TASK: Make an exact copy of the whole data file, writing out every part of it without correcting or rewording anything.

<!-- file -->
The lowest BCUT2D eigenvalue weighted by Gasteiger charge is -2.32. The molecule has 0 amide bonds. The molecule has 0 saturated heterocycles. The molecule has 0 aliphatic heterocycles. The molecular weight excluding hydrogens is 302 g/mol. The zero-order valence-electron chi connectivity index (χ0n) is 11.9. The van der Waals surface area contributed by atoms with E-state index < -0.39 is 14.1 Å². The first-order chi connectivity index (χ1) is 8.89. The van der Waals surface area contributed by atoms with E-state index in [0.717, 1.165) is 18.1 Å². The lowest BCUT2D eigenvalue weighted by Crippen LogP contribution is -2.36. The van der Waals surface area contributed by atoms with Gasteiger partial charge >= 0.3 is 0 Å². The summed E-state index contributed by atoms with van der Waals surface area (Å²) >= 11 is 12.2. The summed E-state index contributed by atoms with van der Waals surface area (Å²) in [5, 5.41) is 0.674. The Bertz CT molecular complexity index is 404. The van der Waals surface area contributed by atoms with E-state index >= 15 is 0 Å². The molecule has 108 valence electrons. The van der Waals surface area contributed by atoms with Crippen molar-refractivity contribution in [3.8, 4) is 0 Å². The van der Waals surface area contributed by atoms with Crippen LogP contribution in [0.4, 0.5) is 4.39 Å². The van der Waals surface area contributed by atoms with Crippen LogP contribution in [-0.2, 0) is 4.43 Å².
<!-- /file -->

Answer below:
The lowest BCUT2D eigenvalue weighted by Gasteiger charge is -2.32. The molecule has 0 amide bonds. The molecule has 0 saturated heterocycles. The molecule has 0 aliphatic heterocycles. The molecular weight excluding hydrogens is 302 g/mol. The zero-order valence-electron chi connectivity index (χ0n) is 11.9. The van der Waals surface area contributed by atoms with E-state index < -0.39 is 14.1 Å². The first-order chi connectivity index (χ1) is 8.89. The van der Waals surface area contributed by atoms with E-state index in [0.717, 1.165) is 18.1 Å². The lowest BCUT2D eigenvalue weighted by Crippen LogP contribution is -2.36. The van der Waals surface area contributed by atoms with Gasteiger partial charge >= 0.3 is 0 Å². The summed E-state index contributed by atoms with van der Waals surface area (Å²) >= 11 is 12.2. The summed E-state index contributed by atoms with van der Waals surface area (Å²) in [5, 5.41) is 0.674. The Bertz CT molecular complexity index is 404. The van der Waals surface area contributed by atoms with E-state index >= 15 is 0 Å². The molecule has 108 valence electrons. The van der Waals surface area contributed by atoms with Crippen molar-refractivity contribution in [3.8, 4) is 0 Å². The van der Waals surface area contributed by atoms with Crippen LogP contribution in [0.4, 0.5) is 4.39 Å². The van der Waals surface area contributed by atoms with Crippen LogP contribution in [-0.2, 0) is 4.43 Å².